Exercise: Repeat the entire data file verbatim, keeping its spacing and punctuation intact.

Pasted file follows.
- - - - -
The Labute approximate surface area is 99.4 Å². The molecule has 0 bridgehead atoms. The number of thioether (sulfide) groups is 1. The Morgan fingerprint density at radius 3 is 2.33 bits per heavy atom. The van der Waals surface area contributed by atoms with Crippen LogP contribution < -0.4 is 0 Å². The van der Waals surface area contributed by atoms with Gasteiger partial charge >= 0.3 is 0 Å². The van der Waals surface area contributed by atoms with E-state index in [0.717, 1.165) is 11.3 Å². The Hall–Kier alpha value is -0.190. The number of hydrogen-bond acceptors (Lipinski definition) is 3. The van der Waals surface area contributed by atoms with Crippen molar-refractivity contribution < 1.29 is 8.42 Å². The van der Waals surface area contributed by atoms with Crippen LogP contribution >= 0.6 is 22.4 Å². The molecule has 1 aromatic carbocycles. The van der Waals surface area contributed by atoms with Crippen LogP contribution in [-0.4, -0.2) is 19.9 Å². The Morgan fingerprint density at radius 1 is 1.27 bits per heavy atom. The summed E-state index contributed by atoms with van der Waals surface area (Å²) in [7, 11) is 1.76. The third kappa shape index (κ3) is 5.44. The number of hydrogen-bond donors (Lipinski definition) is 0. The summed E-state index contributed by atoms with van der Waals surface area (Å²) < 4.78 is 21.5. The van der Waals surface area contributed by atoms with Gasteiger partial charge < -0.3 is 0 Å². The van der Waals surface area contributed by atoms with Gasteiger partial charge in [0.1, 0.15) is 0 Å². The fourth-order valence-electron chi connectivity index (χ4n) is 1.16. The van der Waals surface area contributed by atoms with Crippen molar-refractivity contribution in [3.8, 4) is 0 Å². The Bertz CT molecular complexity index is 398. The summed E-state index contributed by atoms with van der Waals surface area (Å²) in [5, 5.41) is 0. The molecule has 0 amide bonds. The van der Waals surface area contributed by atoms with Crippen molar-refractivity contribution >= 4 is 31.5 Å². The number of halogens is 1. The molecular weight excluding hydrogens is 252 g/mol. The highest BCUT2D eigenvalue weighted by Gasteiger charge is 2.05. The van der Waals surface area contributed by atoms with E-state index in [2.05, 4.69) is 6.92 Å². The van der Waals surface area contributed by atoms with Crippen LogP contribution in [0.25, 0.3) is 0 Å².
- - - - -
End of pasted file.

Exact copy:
The Labute approximate surface area is 99.4 Å². The molecule has 0 bridgehead atoms. The number of thioether (sulfide) groups is 1. The Morgan fingerprint density at radius 3 is 2.33 bits per heavy atom. The van der Waals surface area contributed by atoms with Crippen LogP contribution < -0.4 is 0 Å². The van der Waals surface area contributed by atoms with Gasteiger partial charge >= 0.3 is 0 Å². The van der Waals surface area contributed by atoms with E-state index in [0.717, 1.165) is 11.3 Å². The Hall–Kier alpha value is -0.190. The number of hydrogen-bond acceptors (Lipinski definition) is 3. The van der Waals surface area contributed by atoms with Crippen molar-refractivity contribution < 1.29 is 8.42 Å². The van der Waals surface area contributed by atoms with Crippen LogP contribution >= 0.6 is 22.4 Å². The molecule has 1 aromatic carbocycles. The van der Waals surface area contributed by atoms with Crippen LogP contribution in [-0.4, -0.2) is 19.9 Å². The Morgan fingerprint density at radius 1 is 1.27 bits per heavy atom. The summed E-state index contributed by atoms with van der Waals surface area (Å²) in [7, 11) is 1.76. The third kappa shape index (κ3) is 5.44. The number of hydrogen-bond donors (Lipinski definition) is 0. The summed E-state index contributed by atoms with van der Waals surface area (Å²) < 4.78 is 21.5. The van der Waals surface area contributed by atoms with Gasteiger partial charge < -0.3 is 0 Å². The van der Waals surface area contributed by atoms with Gasteiger partial charge in [0.1, 0.15) is 0 Å². The fourth-order valence-electron chi connectivity index (χ4n) is 1.16. The van der Waals surface area contributed by atoms with Crippen molar-refractivity contribution in [3.8, 4) is 0 Å². The Bertz CT molecular complexity index is 398. The summed E-state index contributed by atoms with van der Waals surface area (Å²) in [5, 5.41) is 0. The molecule has 0 amide bonds. The van der Waals surface area contributed by atoms with Crippen molar-refractivity contribution >= 4 is 31.5 Å². The number of halogens is 1. The molecular weight excluding hydrogens is 252 g/mol. The highest BCUT2D eigenvalue weighted by Gasteiger charge is 2.05. The van der Waals surface area contributed by atoms with E-state index in [2.05, 4.69) is 6.92 Å². The van der Waals surface area contributed by atoms with Crippen LogP contribution in [0.25, 0.3) is 0 Å².